I have learned many things during my five months in the Mara: things about hyenas, things about birds (Kasaine is a birding pro), things about Kenyan and Maasai culture, and one very special thing about shoats. Now, you may be wondering "Hey Kenna, what exactly is a shoat?" I wondered the same thing during my first cow count (on the eastern side of the park we frequently see Maasai herders. Twice a month we count the number of domestic animals we encounter in the park). Leslie was calling out numbers left and right, "24 cows, 78 cows, 14 cows" and I was frantically trying to keep up until she said, "38 shoats." I paused for second. Leslie saw my confusion, and quickly explained that we count goats and sheep together because they are often in one herd together and are very difficult to distinguish at a distance. That was all well and good and made perfect sense to me, so we went on our way.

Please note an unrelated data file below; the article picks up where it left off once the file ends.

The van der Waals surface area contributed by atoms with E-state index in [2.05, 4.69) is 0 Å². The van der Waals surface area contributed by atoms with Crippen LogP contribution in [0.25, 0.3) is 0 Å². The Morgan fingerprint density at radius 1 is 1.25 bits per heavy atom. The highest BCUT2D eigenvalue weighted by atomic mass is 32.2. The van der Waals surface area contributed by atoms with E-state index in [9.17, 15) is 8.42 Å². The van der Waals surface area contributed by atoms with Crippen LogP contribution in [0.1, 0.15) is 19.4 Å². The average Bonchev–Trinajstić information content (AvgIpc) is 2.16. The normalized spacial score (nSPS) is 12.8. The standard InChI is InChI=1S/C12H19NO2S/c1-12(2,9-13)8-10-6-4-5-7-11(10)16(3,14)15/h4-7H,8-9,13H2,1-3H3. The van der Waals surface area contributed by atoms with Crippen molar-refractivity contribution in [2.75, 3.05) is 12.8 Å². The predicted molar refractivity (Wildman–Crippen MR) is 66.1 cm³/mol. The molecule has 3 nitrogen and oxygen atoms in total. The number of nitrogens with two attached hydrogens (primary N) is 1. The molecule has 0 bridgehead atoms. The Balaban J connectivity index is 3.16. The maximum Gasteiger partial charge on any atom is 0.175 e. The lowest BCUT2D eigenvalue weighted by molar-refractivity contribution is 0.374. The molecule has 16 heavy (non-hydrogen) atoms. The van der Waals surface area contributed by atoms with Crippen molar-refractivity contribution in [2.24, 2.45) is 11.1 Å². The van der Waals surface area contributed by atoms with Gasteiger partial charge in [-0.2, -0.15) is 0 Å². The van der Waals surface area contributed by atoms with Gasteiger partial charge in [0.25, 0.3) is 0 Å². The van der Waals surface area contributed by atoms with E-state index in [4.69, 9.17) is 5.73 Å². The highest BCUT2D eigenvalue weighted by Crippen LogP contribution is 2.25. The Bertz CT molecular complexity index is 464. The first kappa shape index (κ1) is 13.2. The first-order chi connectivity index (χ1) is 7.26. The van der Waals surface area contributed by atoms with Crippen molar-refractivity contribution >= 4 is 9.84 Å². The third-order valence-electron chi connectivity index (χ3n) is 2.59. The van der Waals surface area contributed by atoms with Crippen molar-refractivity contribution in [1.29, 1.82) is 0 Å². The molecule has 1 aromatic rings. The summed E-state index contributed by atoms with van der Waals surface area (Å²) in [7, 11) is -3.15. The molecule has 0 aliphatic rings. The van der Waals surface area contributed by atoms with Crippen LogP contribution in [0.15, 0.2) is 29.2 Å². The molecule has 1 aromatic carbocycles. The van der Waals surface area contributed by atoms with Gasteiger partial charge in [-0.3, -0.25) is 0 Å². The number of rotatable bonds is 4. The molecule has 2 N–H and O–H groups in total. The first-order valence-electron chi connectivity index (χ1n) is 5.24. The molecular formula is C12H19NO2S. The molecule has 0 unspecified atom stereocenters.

For the next month or two, upon further inspection of the shoat herds, I began to notice a funny contraption on some of the shoats. It looked like an overdone belt of some sort. Every time I saw a shoat with one on, I kind of wondered what it was but didn't think too hard about it. It always seemed to be on a bigger animal so I mistakenly assumed that it had something to do with keeping track of the herd or an older animal.
It wasn't until I passed through a herd of shoats on my way to Nairobi with one of our cooks that I finally asked what these belts were actually for.
Our cook kindly explained in his broken English (while chuckling nervously), that these belts were to keep the herd from multiplying out of control. The belt keeps the boy shoats from having sex with the girl shoats.
I was a little embarrassed, partly because once I knew, it seemed so obvious, and partly because I made our poor cook explain it to me. But now that I know, I just find the things hilarious. It is a chastity belt for boys and probably one of the best methods of birth control in the world.